.However, anyone obtaining access to a line would hear only sounds incapable of being understood. To receive an intelligible message it is necessary to select the proper band from each line and combine the bands so selected. The ditliculty presented to an outsider of doing this is increased as the number of lines in any vicinity is increased, the task of selecting out the proper ranges and n'iatching them together becoming very difiicult where several score of circuits of identical appearance are strung together as in a cable or on a pole line. 'However, the method used by the system for restoring the speech is simple in form and since the speech components are in no way mutilated the restored speech is of the same degree of quality as normally transmitted speech.

In the case of a'system employing carrier waves, either radiated or 'transn'iitted over wires, the application of the component bands to the various carriers may be exactly as indicated above for the lines I,-II, and III. the three carrier'channels taking the place of the three lines in the above table.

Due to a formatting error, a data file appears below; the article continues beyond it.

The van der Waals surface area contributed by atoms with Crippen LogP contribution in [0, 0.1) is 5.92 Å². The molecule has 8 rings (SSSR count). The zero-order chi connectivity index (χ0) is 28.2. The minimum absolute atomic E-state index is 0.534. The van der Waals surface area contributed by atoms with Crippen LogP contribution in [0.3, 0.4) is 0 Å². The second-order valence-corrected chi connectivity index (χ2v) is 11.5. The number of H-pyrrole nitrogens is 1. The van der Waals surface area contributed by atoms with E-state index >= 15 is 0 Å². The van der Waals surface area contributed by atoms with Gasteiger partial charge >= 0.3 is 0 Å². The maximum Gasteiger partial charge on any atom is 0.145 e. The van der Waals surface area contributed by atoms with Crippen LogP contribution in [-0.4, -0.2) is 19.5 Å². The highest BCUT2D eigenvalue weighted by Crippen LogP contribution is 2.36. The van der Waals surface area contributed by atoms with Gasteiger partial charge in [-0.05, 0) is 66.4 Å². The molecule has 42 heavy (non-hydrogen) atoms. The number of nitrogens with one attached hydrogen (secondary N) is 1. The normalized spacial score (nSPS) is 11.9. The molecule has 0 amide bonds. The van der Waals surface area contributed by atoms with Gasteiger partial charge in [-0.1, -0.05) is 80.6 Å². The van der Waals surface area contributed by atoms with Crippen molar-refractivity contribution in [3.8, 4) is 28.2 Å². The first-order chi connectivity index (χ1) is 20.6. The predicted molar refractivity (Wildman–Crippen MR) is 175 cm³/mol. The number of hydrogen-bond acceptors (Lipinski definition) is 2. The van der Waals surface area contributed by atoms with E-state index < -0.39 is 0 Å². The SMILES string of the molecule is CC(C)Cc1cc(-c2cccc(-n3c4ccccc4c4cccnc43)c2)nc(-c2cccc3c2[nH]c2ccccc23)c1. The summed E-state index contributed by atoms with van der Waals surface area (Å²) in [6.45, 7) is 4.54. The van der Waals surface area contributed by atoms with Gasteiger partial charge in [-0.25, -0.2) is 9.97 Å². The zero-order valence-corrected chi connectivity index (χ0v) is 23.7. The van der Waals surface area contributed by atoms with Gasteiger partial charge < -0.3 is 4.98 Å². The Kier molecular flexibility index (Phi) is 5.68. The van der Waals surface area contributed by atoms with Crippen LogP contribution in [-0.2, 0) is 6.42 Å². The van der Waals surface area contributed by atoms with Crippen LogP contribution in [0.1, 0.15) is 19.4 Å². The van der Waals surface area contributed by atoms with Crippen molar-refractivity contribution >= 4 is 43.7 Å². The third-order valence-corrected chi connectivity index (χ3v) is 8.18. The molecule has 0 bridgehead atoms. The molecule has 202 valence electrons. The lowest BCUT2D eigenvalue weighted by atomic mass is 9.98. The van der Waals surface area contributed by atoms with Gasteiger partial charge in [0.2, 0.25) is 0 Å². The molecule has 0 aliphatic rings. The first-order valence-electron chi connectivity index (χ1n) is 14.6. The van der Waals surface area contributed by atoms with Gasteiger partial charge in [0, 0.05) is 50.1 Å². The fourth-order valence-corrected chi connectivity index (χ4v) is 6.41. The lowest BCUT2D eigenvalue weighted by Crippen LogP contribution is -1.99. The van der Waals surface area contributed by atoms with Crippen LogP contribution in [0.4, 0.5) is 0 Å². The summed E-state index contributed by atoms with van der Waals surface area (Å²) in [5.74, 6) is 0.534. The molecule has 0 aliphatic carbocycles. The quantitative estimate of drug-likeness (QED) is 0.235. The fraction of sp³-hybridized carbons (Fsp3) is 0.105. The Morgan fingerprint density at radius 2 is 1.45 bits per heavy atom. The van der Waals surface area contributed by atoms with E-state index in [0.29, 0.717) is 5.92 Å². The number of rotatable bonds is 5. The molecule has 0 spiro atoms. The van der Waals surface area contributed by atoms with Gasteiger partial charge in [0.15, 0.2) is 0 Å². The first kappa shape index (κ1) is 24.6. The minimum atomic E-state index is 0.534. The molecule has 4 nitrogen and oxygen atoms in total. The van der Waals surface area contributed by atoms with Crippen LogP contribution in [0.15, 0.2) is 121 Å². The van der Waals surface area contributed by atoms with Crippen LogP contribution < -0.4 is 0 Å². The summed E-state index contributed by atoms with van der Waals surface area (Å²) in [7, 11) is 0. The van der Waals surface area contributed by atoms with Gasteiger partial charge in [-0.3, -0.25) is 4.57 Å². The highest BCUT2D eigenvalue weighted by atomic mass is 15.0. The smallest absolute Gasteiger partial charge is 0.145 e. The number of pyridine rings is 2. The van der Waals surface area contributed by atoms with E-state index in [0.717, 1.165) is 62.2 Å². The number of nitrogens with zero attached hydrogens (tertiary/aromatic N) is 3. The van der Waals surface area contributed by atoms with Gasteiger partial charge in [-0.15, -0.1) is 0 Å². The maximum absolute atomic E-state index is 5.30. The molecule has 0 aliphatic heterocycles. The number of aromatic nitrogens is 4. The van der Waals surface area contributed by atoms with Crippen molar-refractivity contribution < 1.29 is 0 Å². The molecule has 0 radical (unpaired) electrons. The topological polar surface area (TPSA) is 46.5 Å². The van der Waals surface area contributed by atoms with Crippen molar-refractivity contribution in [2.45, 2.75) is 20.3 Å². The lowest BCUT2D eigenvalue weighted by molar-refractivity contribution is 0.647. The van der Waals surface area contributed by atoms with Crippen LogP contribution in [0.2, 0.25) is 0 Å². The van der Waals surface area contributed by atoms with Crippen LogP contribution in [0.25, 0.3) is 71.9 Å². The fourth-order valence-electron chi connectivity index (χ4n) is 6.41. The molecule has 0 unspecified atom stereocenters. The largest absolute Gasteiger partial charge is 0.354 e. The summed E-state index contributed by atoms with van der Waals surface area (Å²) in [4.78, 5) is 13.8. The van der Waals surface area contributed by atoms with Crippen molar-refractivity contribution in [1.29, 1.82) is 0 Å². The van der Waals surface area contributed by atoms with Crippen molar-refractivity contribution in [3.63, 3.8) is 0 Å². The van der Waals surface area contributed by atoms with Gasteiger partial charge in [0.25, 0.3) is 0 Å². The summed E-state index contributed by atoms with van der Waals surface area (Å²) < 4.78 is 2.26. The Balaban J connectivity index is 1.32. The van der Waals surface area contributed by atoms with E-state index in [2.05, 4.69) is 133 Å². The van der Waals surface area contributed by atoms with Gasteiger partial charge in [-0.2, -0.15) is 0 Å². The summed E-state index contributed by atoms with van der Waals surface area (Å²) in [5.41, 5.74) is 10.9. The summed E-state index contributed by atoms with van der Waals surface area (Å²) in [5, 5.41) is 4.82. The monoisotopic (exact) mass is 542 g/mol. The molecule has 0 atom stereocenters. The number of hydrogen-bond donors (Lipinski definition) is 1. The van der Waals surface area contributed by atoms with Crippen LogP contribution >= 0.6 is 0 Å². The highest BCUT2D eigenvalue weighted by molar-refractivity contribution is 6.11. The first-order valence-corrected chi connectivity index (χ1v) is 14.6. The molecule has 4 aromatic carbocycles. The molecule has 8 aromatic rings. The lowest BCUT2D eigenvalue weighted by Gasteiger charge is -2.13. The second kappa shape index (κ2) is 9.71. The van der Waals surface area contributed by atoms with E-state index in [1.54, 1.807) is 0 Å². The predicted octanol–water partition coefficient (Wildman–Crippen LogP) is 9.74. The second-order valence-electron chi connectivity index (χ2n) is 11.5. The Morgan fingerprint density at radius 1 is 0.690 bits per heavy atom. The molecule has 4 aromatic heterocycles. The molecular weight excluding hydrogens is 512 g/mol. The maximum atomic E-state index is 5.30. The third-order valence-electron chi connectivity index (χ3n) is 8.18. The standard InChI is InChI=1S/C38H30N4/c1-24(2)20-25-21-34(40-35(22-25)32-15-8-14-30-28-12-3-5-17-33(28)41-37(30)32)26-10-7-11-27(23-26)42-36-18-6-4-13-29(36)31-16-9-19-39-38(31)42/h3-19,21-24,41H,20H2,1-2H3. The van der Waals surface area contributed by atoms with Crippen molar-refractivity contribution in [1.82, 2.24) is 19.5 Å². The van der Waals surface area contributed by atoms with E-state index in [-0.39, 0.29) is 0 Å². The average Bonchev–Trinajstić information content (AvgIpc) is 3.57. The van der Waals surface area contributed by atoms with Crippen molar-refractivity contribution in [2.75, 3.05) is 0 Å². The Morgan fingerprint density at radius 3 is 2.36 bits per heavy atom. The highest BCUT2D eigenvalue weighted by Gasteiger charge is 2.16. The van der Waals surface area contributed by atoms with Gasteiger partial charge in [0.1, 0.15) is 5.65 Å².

In the drawing, to which reference will now be made for a more detailed description of the invention, Fig. 1 is a diagram matic representation of one terminal of a three-channel system of preferred form, employing voice frequencyv transmission between stations; and Fig. 2 represents a terminal of 'a system employing carrier waves which may be radiated or transmitted over a line.

In Fig. 1, three lines L L and L which may be ordinary telephone lines, are used to convey three telephone messages between terminal telephone stations T T andiT and similar stations at the opposite ends of the lines, each line, however, carrying only a fragmentary part of any one telephone message as explained above. Thesetelephone stations may be of ordinary construction except for details to be noted hereinafter in connection with ringing and noise, current transmission, and are illustrated as local battery instruments although the invention is not limited to local battery circuits.